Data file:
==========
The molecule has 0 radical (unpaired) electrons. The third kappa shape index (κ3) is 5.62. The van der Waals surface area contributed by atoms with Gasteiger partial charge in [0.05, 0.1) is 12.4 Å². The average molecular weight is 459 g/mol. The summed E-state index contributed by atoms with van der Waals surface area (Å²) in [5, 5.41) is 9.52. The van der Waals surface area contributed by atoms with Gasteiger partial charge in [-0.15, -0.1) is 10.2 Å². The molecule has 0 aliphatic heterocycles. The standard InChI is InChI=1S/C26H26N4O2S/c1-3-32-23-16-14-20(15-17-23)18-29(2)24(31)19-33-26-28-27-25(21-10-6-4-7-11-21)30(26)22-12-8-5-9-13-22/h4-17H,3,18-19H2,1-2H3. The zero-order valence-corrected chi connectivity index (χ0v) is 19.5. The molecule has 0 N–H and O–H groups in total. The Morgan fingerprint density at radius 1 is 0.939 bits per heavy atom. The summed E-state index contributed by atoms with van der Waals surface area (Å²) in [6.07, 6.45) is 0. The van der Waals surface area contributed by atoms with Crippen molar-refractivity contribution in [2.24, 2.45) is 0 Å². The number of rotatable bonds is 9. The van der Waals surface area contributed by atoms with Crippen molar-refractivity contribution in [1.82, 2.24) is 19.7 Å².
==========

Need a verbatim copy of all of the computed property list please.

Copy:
The molecule has 0 radical (unpaired) electrons. The third kappa shape index (κ3) is 5.62. The van der Waals surface area contributed by atoms with Gasteiger partial charge in [0.05, 0.1) is 12.4 Å². The average molecular weight is 459 g/mol. The summed E-state index contributed by atoms with van der Waals surface area (Å²) in [5, 5.41) is 9.52. The van der Waals surface area contributed by atoms with Gasteiger partial charge in [-0.15, -0.1) is 10.2 Å². The molecule has 0 aliphatic heterocycles. The standard InChI is InChI=1S/C26H26N4O2S/c1-3-32-23-16-14-20(15-17-23)18-29(2)24(31)19-33-26-28-27-25(21-10-6-4-7-11-21)30(26)22-12-8-5-9-13-22/h4-17H,3,18-19H2,1-2H3. The zero-order valence-corrected chi connectivity index (χ0v) is 19.5. The molecule has 0 N–H and O–H groups in total. The Morgan fingerprint density at radius 1 is 0.939 bits per heavy atom. The summed E-state index contributed by atoms with van der Waals surface area (Å²) in [6.07, 6.45) is 0. The van der Waals surface area contributed by atoms with Crippen molar-refractivity contribution in [2.24, 2.45) is 0 Å². The number of rotatable bonds is 9. The van der Waals surface area contributed by atoms with Crippen molar-refractivity contribution in [1.82, 2.24) is 19.7 Å².